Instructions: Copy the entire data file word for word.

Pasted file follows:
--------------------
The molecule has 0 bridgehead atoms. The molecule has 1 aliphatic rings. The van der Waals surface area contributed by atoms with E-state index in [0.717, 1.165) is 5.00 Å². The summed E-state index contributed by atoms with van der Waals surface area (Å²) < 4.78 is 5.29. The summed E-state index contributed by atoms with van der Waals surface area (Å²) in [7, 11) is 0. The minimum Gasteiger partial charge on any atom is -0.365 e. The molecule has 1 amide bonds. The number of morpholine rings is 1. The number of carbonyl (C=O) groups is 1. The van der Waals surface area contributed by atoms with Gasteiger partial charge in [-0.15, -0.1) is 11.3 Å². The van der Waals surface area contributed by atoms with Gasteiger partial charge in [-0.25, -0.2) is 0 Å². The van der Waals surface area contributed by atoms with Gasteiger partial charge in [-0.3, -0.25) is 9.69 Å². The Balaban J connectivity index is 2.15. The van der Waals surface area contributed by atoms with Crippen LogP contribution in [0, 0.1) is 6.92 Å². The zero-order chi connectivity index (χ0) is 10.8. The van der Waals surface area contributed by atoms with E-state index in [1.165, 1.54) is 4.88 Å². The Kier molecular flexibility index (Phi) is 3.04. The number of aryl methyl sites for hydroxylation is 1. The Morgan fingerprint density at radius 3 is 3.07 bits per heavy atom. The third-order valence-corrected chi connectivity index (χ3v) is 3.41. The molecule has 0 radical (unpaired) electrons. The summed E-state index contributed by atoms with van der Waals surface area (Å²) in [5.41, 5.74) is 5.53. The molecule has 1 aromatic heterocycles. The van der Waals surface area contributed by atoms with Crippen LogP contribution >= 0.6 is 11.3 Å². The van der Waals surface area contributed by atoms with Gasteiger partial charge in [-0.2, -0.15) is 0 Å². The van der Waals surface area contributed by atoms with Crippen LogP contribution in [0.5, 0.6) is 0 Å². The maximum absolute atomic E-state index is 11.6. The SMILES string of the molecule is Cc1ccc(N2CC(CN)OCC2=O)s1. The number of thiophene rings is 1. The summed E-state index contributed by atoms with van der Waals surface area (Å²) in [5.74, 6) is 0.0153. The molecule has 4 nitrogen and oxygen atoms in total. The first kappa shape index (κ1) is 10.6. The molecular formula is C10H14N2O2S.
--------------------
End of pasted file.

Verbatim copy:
The molecule has 0 bridgehead atoms. The molecule has 1 aliphatic rings. The van der Waals surface area contributed by atoms with E-state index in [0.717, 1.165) is 5.00 Å². The summed E-state index contributed by atoms with van der Waals surface area (Å²) < 4.78 is 5.29. The summed E-state index contributed by atoms with van der Waals surface area (Å²) in [7, 11) is 0. The minimum Gasteiger partial charge on any atom is -0.365 e. The molecule has 1 amide bonds. The number of morpholine rings is 1. The number of carbonyl (C=O) groups is 1. The van der Waals surface area contributed by atoms with Gasteiger partial charge in [-0.15, -0.1) is 11.3 Å². The van der Waals surface area contributed by atoms with Gasteiger partial charge in [-0.25, -0.2) is 0 Å². The van der Waals surface area contributed by atoms with Gasteiger partial charge in [-0.3, -0.25) is 9.69 Å². The Balaban J connectivity index is 2.15. The van der Waals surface area contributed by atoms with Crippen LogP contribution in [0, 0.1) is 6.92 Å². The zero-order chi connectivity index (χ0) is 10.8. The van der Waals surface area contributed by atoms with E-state index in [1.165, 1.54) is 4.88 Å². The Kier molecular flexibility index (Phi) is 3.04. The number of aryl methyl sites for hydroxylation is 1. The Morgan fingerprint density at radius 3 is 3.07 bits per heavy atom. The third-order valence-corrected chi connectivity index (χ3v) is 3.41. The molecule has 0 radical (unpaired) electrons. The summed E-state index contributed by atoms with van der Waals surface area (Å²) in [5.41, 5.74) is 5.53. The molecule has 1 aromatic heterocycles. The van der Waals surface area contributed by atoms with Crippen LogP contribution >= 0.6 is 11.3 Å². The van der Waals surface area contributed by atoms with Gasteiger partial charge in [-0.2, -0.15) is 0 Å². The van der Waals surface area contributed by atoms with Crippen LogP contribution in [0.5, 0.6) is 0 Å². The maximum absolute atomic E-state index is 11.6. The SMILES string of the molecule is Cc1ccc(N2CC(CN)OCC2=O)s1. The number of thiophene rings is 1. The summed E-state index contributed by atoms with van der Waals surface area (Å²) in [5.74, 6) is 0.0153. The molecule has 4 nitrogen and oxygen atoms in total. The first kappa shape index (κ1) is 10.6. The molecular formula is C10H14N2O2S.